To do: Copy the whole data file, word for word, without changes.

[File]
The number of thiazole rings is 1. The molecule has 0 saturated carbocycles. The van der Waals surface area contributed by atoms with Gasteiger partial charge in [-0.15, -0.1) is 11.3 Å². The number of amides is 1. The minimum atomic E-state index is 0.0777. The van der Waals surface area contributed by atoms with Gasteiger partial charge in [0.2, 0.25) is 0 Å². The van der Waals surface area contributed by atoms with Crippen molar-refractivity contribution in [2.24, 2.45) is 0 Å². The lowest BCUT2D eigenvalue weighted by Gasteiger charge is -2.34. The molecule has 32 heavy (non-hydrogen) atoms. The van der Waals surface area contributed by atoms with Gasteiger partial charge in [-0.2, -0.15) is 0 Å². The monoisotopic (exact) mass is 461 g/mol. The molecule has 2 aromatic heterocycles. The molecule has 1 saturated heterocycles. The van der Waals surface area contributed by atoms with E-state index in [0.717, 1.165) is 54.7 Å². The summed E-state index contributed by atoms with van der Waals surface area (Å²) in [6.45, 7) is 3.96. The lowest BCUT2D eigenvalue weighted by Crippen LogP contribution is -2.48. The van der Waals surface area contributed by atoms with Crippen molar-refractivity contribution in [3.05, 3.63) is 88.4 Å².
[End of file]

The number of thiazole rings is 1. The molecule has 0 saturated carbocycles. The van der Waals surface area contributed by atoms with Gasteiger partial charge in [-0.15, -0.1) is 11.3 Å². The number of amides is 1. The minimum atomic E-state index is 0.0777. The van der Waals surface area contributed by atoms with Gasteiger partial charge in [0.2, 0.25) is 0 Å². The van der Waals surface area contributed by atoms with Crippen molar-refractivity contribution in [2.24, 2.45) is 0 Å². The lowest BCUT2D eigenvalue weighted by Gasteiger charge is -2.34. The molecule has 32 heavy (non-hydrogen) atoms. The van der Waals surface area contributed by atoms with Gasteiger partial charge in [-0.2, -0.15) is 0 Å². The monoisotopic (exact) mass is 461 g/mol. The molecule has 2 aromatic heterocycles. The molecule has 1 saturated heterocycles. The van der Waals surface area contributed by atoms with E-state index in [0.717, 1.165) is 54.7 Å². The summed E-state index contributed by atoms with van der Waals surface area (Å²) in [6.45, 7) is 3.96. The lowest BCUT2D eigenvalue weighted by Crippen LogP contribution is -2.48. The van der Waals surface area contributed by atoms with Crippen molar-refractivity contribution in [3.05, 3.63) is 88.4 Å².